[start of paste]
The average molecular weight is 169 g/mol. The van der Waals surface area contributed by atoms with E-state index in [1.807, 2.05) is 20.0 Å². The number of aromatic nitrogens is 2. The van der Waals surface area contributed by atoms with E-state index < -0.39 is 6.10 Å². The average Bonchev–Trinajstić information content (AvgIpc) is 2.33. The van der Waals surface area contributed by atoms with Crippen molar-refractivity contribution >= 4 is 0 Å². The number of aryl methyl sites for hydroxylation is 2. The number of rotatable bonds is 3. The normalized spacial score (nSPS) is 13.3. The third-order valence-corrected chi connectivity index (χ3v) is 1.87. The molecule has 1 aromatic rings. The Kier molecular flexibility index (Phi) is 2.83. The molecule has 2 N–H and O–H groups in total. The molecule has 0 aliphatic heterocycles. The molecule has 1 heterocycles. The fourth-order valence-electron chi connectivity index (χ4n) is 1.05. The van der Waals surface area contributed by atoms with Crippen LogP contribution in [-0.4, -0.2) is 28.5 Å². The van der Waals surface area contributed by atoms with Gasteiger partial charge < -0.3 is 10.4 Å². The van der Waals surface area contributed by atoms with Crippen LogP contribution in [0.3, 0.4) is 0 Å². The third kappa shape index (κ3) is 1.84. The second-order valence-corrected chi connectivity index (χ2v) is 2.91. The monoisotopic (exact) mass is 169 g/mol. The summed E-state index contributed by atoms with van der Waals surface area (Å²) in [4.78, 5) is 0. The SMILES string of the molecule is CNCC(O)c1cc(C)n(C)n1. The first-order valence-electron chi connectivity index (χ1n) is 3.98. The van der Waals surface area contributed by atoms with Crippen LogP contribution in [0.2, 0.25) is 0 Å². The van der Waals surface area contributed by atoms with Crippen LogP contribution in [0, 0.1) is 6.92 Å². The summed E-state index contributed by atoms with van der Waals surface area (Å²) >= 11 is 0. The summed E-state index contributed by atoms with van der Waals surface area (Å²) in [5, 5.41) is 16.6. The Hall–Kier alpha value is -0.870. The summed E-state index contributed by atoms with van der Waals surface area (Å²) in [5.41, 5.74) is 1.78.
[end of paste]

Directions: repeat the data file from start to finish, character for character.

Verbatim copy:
The average molecular weight is 169 g/mol. The van der Waals surface area contributed by atoms with E-state index in [1.807, 2.05) is 20.0 Å². The number of aromatic nitrogens is 2. The van der Waals surface area contributed by atoms with E-state index < -0.39 is 6.10 Å². The average Bonchev–Trinajstić information content (AvgIpc) is 2.33. The van der Waals surface area contributed by atoms with Crippen molar-refractivity contribution >= 4 is 0 Å². The number of aryl methyl sites for hydroxylation is 2. The number of rotatable bonds is 3. The normalized spacial score (nSPS) is 13.3. The third-order valence-corrected chi connectivity index (χ3v) is 1.87. The molecule has 1 aromatic rings. The Kier molecular flexibility index (Phi) is 2.83. The molecule has 2 N–H and O–H groups in total. The molecule has 0 aliphatic heterocycles. The molecule has 1 heterocycles. The fourth-order valence-electron chi connectivity index (χ4n) is 1.05. The van der Waals surface area contributed by atoms with Crippen LogP contribution in [-0.4, -0.2) is 28.5 Å². The van der Waals surface area contributed by atoms with Gasteiger partial charge < -0.3 is 10.4 Å². The van der Waals surface area contributed by atoms with Crippen LogP contribution in [0.3, 0.4) is 0 Å². The third kappa shape index (κ3) is 1.84. The second-order valence-corrected chi connectivity index (χ2v) is 2.91. The monoisotopic (exact) mass is 169 g/mol. The summed E-state index contributed by atoms with van der Waals surface area (Å²) in [4.78, 5) is 0. The SMILES string of the molecule is CNCC(O)c1cc(C)n(C)n1. The first-order valence-electron chi connectivity index (χ1n) is 3.98. The van der Waals surface area contributed by atoms with Crippen LogP contribution in [0.2, 0.25) is 0 Å². The van der Waals surface area contributed by atoms with Crippen LogP contribution in [0, 0.1) is 6.92 Å². The summed E-state index contributed by atoms with van der Waals surface area (Å²) >= 11 is 0. The summed E-state index contributed by atoms with van der Waals surface area (Å²) in [5, 5.41) is 16.6. The Hall–Kier alpha value is -0.870. The summed E-state index contributed by atoms with van der Waals surface area (Å²) in [5.41, 5.74) is 1.78.